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Implementing Federalism in America: A Project Management Approach

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Implementing Federalism in America: A Project Management Approach

The history of how Federalism came to be in America and how it evolved to where it is today is a phenomenal success story. Much could be said about the raw talent and unique leadership qualities of certain individuals responsible for their achievements. Key people such as James Madison, Alexander Hamilton, and Franklin D. Roosevelt, are just a few of the visionaries who forged ahead to create a "more perfect union" and molded our government into the democracy it is today.

From a modernistic point of view, the development of our United States Constitution could be compared to solving an enterprise architecture problem: How to architect the structure of the United States federal government? Today, this type of endeavor could be classified as a project and managed as such, using the tools and methodologies of the Project Management profession and the lessons learned from the past.

The Articles of Confederation was our nation's first attempt at federalizing the government. Written in 1778 and ratified in 1781, the Articles created the United States and were comprised of a set of agreements among the then thirteen states. These thirteen states had great variation in population, economic strength, and fundamental industries. The Articles served a purpose but left too much authority to the states and failed to create a strong federal government.

Thus, the project vision was to establish the structure of the federal government of the United States. The primary deliverable was in the form of a document that defined our government's key components and responsibilities. A Project Scope statement would have provided details on how these components interacted with each other and provided a way to keep the architecture updated by way of amendments to the Constitution. Of course, the document alone would not necessarily deem this a successful project. A truly successful project requires that all objectives have been achieved and that the project sponsors (in this case, the delegates) have officially accepted the results.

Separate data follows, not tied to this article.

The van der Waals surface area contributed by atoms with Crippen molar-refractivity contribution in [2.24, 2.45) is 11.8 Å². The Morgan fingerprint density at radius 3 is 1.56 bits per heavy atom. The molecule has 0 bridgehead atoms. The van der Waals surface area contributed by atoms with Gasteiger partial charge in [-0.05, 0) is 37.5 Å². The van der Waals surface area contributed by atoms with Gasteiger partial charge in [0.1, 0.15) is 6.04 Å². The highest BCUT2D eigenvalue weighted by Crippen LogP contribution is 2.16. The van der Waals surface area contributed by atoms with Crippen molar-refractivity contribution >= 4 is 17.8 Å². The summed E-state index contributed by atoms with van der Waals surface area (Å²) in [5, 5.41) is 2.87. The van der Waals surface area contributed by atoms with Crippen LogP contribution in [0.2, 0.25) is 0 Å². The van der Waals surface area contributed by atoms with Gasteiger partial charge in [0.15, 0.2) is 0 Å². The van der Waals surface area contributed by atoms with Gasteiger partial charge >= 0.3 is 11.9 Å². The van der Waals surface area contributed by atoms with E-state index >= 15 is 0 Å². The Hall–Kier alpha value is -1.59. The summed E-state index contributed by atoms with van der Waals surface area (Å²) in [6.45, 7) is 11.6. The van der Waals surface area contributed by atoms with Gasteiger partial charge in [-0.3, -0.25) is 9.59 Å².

The project plan would have been divided into several phases as required to execute and complete the project. For example, the first phase would have been getting the delegates to the table. This required negotiation skills, creativity, ingenuity and persuasion. Getting buy-in on a project that promotes change is a real challenge, but Madison and his allies managed to accomplish this. It took them five years from the time the Articles of Confederation had been ratified to convince state delegates to participate and even then, the initial agenda was limited to revising the Articles of Confederation. During phase one, additional tasks would have been completed, such as analyzing historical approaches to governance and selecting the most applicable and desirable principles to achieve a solid government model for our new country.

The second phase of the project was the Constitutional Convention. By this time, the stage was set and "fifty-five men attended, representing all the states except Rhode Island" (Brinkley 166). Madison did his homework and was prepared. "He had devised a detailed plan for a new 'national' government, and the Virginians used it to control the agenda from the moment the convention began" (166). This plan was known as the Virginia Plan, which provided for a national government comprised of three branches; legislative, executive, and judicial. "The concept of checks and balances was embodied in a provision that legislative acts could be vetoed by a council composed of the Executive and selected members of the judicial branch; their veto could be overridden by an unspecified legislative majority" (Wikipedia). It took about three months to finalize the document and "on September 17, 1787, thirty-nine delegates signed the Constitution" (Brinkley 179).

The third phase was getting the state legislatures to ratify the Constitution. During this time, "Hamilton, Madison and Jay wrote a series of essays explaining the meaning of and virtues of the Constitution" (171). These essays were known as The

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